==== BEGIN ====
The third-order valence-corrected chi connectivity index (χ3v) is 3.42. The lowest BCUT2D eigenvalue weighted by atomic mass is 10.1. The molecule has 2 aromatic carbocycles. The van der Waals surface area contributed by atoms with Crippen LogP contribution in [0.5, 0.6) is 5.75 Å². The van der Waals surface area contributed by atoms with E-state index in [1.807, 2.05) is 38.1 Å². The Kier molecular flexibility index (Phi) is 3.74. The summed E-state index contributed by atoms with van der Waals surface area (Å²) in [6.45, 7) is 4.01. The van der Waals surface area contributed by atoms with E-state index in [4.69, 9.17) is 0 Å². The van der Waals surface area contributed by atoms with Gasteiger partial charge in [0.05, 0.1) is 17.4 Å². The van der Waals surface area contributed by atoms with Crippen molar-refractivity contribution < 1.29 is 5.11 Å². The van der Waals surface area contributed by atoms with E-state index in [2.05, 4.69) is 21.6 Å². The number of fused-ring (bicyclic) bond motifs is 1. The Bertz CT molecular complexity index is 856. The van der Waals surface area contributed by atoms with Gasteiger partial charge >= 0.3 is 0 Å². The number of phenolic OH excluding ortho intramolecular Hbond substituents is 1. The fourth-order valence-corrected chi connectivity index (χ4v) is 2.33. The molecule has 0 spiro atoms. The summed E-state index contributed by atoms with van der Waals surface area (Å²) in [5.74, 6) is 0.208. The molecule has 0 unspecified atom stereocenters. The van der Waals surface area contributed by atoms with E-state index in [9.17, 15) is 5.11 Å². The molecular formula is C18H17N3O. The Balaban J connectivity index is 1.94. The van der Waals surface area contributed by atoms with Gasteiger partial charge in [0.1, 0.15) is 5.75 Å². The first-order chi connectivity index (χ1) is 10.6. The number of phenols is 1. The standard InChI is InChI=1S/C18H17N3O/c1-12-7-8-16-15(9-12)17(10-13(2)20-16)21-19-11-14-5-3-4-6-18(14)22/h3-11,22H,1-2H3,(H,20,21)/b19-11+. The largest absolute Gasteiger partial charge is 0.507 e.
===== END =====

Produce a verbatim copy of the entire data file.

The third-order valence-corrected chi connectivity index (χ3v) is 3.42. The lowest BCUT2D eigenvalue weighted by atomic mass is 10.1. The molecule has 2 aromatic carbocycles. The van der Waals surface area contributed by atoms with Crippen LogP contribution in [0.5, 0.6) is 5.75 Å². The van der Waals surface area contributed by atoms with E-state index in [1.807, 2.05) is 38.1 Å². The Kier molecular flexibility index (Phi) is 3.74. The summed E-state index contributed by atoms with van der Waals surface area (Å²) in [6.45, 7) is 4.01. The van der Waals surface area contributed by atoms with E-state index in [4.69, 9.17) is 0 Å². The van der Waals surface area contributed by atoms with Gasteiger partial charge in [0.05, 0.1) is 17.4 Å². The van der Waals surface area contributed by atoms with Crippen molar-refractivity contribution < 1.29 is 5.11 Å². The van der Waals surface area contributed by atoms with E-state index in [2.05, 4.69) is 21.6 Å². The number of fused-ring (bicyclic) bond motifs is 1. The Bertz CT molecular complexity index is 856. The van der Waals surface area contributed by atoms with Gasteiger partial charge >= 0.3 is 0 Å². The number of phenolic OH excluding ortho intramolecular Hbond substituents is 1. The fourth-order valence-corrected chi connectivity index (χ4v) is 2.33. The molecule has 0 spiro atoms. The summed E-state index contributed by atoms with van der Waals surface area (Å²) in [5.74, 6) is 0.208. The molecule has 0 unspecified atom stereocenters. The van der Waals surface area contributed by atoms with E-state index in [9.17, 15) is 5.11 Å². The molecular formula is C18H17N3O. The Balaban J connectivity index is 1.94. The van der Waals surface area contributed by atoms with Gasteiger partial charge in [0.1, 0.15) is 5.75 Å². The first-order chi connectivity index (χ1) is 10.6. The number of phenols is 1. The standard InChI is InChI=1S/C18H17N3O/c1-12-7-8-16-15(9-12)17(10-13(2)20-16)21-19-11-14-5-3-4-6-18(14)22/h3-11,22H,1-2H3,(H,20,21)/b19-11+. The largest absolute Gasteiger partial charge is 0.507 e.